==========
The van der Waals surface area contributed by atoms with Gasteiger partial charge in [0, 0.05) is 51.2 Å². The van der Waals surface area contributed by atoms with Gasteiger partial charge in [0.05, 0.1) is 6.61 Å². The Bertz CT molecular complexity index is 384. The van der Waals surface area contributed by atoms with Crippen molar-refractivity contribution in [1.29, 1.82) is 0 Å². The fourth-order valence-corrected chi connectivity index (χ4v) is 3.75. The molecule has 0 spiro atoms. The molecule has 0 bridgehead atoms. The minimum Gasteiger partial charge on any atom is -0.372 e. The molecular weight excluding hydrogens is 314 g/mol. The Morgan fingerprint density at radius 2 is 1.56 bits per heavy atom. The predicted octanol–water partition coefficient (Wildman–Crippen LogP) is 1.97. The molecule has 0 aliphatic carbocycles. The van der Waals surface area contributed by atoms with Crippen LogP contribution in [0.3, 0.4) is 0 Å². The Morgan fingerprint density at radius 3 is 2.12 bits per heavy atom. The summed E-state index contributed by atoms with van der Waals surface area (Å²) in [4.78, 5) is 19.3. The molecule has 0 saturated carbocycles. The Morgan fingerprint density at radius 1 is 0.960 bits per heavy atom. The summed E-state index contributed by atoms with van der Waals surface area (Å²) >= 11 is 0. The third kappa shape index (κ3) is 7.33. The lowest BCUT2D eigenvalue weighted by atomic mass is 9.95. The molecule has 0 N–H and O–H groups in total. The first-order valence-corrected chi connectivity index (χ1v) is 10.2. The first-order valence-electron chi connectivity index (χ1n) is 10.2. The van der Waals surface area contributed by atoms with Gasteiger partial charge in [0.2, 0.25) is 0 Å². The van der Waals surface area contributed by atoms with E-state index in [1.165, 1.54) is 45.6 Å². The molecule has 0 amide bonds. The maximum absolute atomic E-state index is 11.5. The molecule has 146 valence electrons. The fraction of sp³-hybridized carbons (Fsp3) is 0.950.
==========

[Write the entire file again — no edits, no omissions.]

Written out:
The van der Waals surface area contributed by atoms with Gasteiger partial charge in [0, 0.05) is 51.2 Å². The van der Waals surface area contributed by atoms with Gasteiger partial charge in [0.05, 0.1) is 6.61 Å². The Bertz CT molecular complexity index is 384. The van der Waals surface area contributed by atoms with Crippen molar-refractivity contribution in [1.29, 1.82) is 0 Å². The fourth-order valence-corrected chi connectivity index (χ4v) is 3.75. The molecule has 0 spiro atoms. The molecule has 0 bridgehead atoms. The minimum Gasteiger partial charge on any atom is -0.372 e. The molecular weight excluding hydrogens is 314 g/mol. The Morgan fingerprint density at radius 2 is 1.56 bits per heavy atom. The predicted octanol–water partition coefficient (Wildman–Crippen LogP) is 1.97. The molecule has 0 aliphatic carbocycles. The van der Waals surface area contributed by atoms with Crippen LogP contribution in [0.3, 0.4) is 0 Å². The Morgan fingerprint density at radius 3 is 2.12 bits per heavy atom. The summed E-state index contributed by atoms with van der Waals surface area (Å²) in [4.78, 5) is 19.3. The molecule has 0 saturated carbocycles. The Morgan fingerprint density at radius 1 is 0.960 bits per heavy atom. The summed E-state index contributed by atoms with van der Waals surface area (Å²) >= 11 is 0. The third kappa shape index (κ3) is 7.33. The lowest BCUT2D eigenvalue weighted by atomic mass is 9.95. The molecule has 0 N–H and O–H groups in total. The first-order valence-corrected chi connectivity index (χ1v) is 10.2. The first-order valence-electron chi connectivity index (χ1n) is 10.2. The van der Waals surface area contributed by atoms with Gasteiger partial charge in [0.2, 0.25) is 0 Å². The van der Waals surface area contributed by atoms with E-state index in [1.165, 1.54) is 45.6 Å². The molecule has 0 amide bonds. The maximum absolute atomic E-state index is 11.5. The molecule has 146 valence electrons. The fraction of sp³-hybridized carbons (Fsp3) is 0.950.